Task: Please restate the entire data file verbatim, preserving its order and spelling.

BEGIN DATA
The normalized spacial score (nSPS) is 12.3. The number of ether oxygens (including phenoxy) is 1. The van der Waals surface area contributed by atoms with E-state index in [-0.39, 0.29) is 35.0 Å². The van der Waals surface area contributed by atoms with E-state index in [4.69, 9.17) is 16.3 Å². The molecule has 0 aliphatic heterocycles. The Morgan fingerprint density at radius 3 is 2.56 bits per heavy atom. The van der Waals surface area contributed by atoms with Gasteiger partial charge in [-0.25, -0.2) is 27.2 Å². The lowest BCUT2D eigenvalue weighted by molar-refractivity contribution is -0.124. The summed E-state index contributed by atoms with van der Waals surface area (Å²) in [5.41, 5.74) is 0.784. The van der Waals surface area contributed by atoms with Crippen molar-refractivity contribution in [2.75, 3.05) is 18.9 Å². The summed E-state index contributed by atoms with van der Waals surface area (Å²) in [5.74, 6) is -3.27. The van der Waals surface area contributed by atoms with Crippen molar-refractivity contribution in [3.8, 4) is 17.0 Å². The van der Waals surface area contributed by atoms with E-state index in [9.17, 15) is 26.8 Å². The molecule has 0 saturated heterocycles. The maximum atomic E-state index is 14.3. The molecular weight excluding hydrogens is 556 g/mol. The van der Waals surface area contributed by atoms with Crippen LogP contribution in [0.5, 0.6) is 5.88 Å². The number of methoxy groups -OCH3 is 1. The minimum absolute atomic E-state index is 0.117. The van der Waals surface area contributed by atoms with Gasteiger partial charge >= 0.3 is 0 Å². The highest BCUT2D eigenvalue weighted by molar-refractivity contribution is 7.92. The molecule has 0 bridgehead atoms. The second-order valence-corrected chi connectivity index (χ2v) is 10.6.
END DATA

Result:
The normalized spacial score (nSPS) is 12.3. The number of ether oxygens (including phenoxy) is 1. The van der Waals surface area contributed by atoms with E-state index in [-0.39, 0.29) is 35.0 Å². The van der Waals surface area contributed by atoms with E-state index in [4.69, 9.17) is 16.3 Å². The molecule has 0 aliphatic heterocycles. The Morgan fingerprint density at radius 3 is 2.56 bits per heavy atom. The van der Waals surface area contributed by atoms with Gasteiger partial charge in [-0.25, -0.2) is 27.2 Å². The lowest BCUT2D eigenvalue weighted by molar-refractivity contribution is -0.124. The summed E-state index contributed by atoms with van der Waals surface area (Å²) in [5.41, 5.74) is 0.784. The van der Waals surface area contributed by atoms with Crippen molar-refractivity contribution in [2.75, 3.05) is 18.9 Å². The summed E-state index contributed by atoms with van der Waals surface area (Å²) in [5.74, 6) is -3.27. The van der Waals surface area contributed by atoms with Crippen molar-refractivity contribution in [3.8, 4) is 17.0 Å². The van der Waals surface area contributed by atoms with E-state index in [9.17, 15) is 26.8 Å². The molecule has 0 saturated heterocycles. The maximum atomic E-state index is 14.3. The molecular weight excluding hydrogens is 556 g/mol. The van der Waals surface area contributed by atoms with Crippen LogP contribution in [0.5, 0.6) is 5.88 Å². The number of methoxy groups -OCH3 is 1. The minimum absolute atomic E-state index is 0.117. The van der Waals surface area contributed by atoms with Gasteiger partial charge >= 0.3 is 0 Å². The highest BCUT2D eigenvalue weighted by molar-refractivity contribution is 7.92. The molecule has 0 bridgehead atoms. The second-order valence-corrected chi connectivity index (χ2v) is 10.6.